• Sister Janet Weyker, Environmental category. As Director of the Eco-Justice Center, Sister Janet Weyker is concerned about sustainability and the environment. She has developed workshops, camps and events that teach about the environment and respect for life.
The recognition dinner and program will begin at 6 p.m. on Aug. 11. For more information and reservations, contact Barb Feider at

Women of Distinction, a nationally established YWCA award, is designed to honor women who are committed to creating strong, sustainable social change through passion, insight and leadership. Over 180 women Racine County women have been honored in the 23 years the YWCA of Racine has celebrated this event.

Wednesday, August 4, 2010

DRC celebrates its 30 years of service Downtown

The Downtown Racine Corporation is  celebrating its 30 years of service to the Downtown community with a number of activities during August, including:

  •  DRC Membership Discount -- A 30% discount off membership fees for new members during August.
  •  Free Cake and Lemonade -- On Friday, Aug. 6, from 11:30 a.m. to 1:30 p.m. during Music on the Monument complimentary cake and lemonade will be served and free balloons will be given away.
  • Got Clocks? -- DRC's ambassadors will give away a "Got Clocks?" t-shirt every day during August to someone viewing one of Racine's 60 clocks of Hour Town, Racine's 2010 public art project.
  • Pearl Jam – Because pearls are the symbol of a 30th anniversary, Art Metals Studio is creating a pearl pendant, worth over $1,000.  Entry boxes will be at Art Metals Studio (332 Main Street), the DRC office (425 Main Street), Moxie Child (304 6th Street) and the Downtown Information Kiosk.  The winning name will be drawn by Chris Sklba of Art Metals Studio on Saturday, Sept. 11, during the “Clocks on the Auction Block” public art auction. (Entries are limited to one per day, per location.)
  • Share Your Memories of Downtown Racine -- Do you have a favorite story or photo (old or new) from Downtown Racine?  Submit your photo / story to DRC's office or by e-mail  A photo collage of the past 30 years will be assembled and displayed at the DRC office.  Everyone who submits photographs or stories will be entered into a drawing for a $50 Downtown gift certificate.
The Downtown Racine Corporation (DRC) is a non-profit organization serving as the voice of Downtown Racine, facilitating, coordinating and catalyzing efforts to enhance the image and functionality of Downtown, attracting new businesses, residents and visitors. 

DRC's origins date to the 1970s, as business Downtown declined.  In the mid-70s, Downtown's small-business owners formed the North of Fourth group, hoping to revitalize the neighborhood. This group became Old Main Street Inc., which worked with the city to install more energy-efficient street lights, plant trees along sidewalks, create alliances among store owners and draw more Racine residents to the central business district.

In 1980, a community effort was introduced to restore the historic downtown area of the city and the Downtown Racine Development Corporation was formed.  Old Main Street Inc. and the Downtown Racine Development Corporation joined to become what is known today as the Downtown Racine Corporation.

The rest is history:

    * The harbor was transformed
    * Festival Hall was built
    * The Johnson Building was built.
    * The Racine Art Museum was created in an empty bank building.
    * The Downtown Business Improvement District #1 was created, the Root River Pathway was constructed and the bus transfer station was moved to State Street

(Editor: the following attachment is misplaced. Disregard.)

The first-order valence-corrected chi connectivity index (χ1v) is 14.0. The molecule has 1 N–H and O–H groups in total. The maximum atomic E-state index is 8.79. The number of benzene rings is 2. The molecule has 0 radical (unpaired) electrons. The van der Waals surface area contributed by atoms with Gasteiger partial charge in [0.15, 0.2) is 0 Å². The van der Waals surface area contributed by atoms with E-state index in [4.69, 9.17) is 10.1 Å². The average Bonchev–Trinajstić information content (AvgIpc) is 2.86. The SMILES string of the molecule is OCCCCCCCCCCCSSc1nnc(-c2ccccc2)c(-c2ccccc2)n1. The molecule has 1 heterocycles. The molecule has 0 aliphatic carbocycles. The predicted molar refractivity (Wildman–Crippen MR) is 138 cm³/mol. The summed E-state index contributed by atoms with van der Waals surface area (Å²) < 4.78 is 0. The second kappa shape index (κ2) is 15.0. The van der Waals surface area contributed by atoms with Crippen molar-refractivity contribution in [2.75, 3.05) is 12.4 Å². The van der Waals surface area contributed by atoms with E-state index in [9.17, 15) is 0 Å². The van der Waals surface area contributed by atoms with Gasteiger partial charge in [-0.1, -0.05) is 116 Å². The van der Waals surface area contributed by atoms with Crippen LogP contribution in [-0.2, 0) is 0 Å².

* Numerous housing developments have been built including Belle Harbor Lofts, Mitchell Wagon Factory Lofts, Riverbend Lofts, The Harbor at State and Main and The Atwater at Gaslight Point
    * Monument Square was renovated.
    * Main Street and 6th Streets were rebuilt  with new sidewalks, roadway and amenities

Thursday, July 29, 2010

Project Reach Out offers help to homeless veterans

Racine and Kenosha County’s homeless veterans will get a “hand up not just a hand out” for the fourth year in a row at Project Reach Out, on Saturday, Aug. 21, at the Veterans’ Assistance Program cottage #16 in the Veterans’ area in Union Grove.
The event, from 8 a.m. until noon, will offer homeless veterans, and veterans at risk of becoming homeless, an opportunity to connect with those who can help them with services and benefits.

Working with the Center for Veterans Issues, Ltd. and a grant from Help America Foundation of Alsip, IL, the Veterans Services Team of the Racine County Workforce Development Center, and the Kenosha County Veterans Service Office are coordinating this event.

Modeled after the Stand Down events that have been going on in Milwaukee for over 17 years, this event will offer a breakfast and lunch, clothing, veterans services benefits specialists, haircuts, eye glass attention, legal assistance, a therapist, transportation, personal care items, employment and case management agencies, along with homeless shelter information.

Pick-up points will be in Racine County at HALO, The Racine Transit Center, Sturtevant Amtrak Center, and Loves Inc (262-498-9048) in Burlington. In Racine, call Jerald Wright at 633-5180 or Sharen Pease at 262-878-9151 for times. In Kenosha County the pick-up points will be at The Kenosha Job Center and the Shalom Center. Call Derrell Greene at 262-605-6690 for times. All of these calls should be made before noon on Friday, Aug.  20.

Saturday, July 24, 2010

Motorcycle stunt show draws a crowd

Cory Gulan and Ryan Stephen of the Racine-based Freestyle Super Moto performed a motorcycle stunt show Saturday in a parking lot adjacent to the Pershing Park Skateboard Park. Dino's Pizza sponsored the show, which went on despite the city cancelling its skateboard and BMX competition called the Lake F/X Games. The games are rescheduled Aug. 7, and Gulan and Stephen plan to be back to perform for the competitors.   

Hot weather and dirt on the parking lot made for a tough day of riding. But they pulled stunts for about 30 minutes to a crowd of about 50 people.

Gulan talks with people in the crowd after his performance. 

Friday, July 23, 2010

The DCS Trading Company bookstore's grand opening is Saturday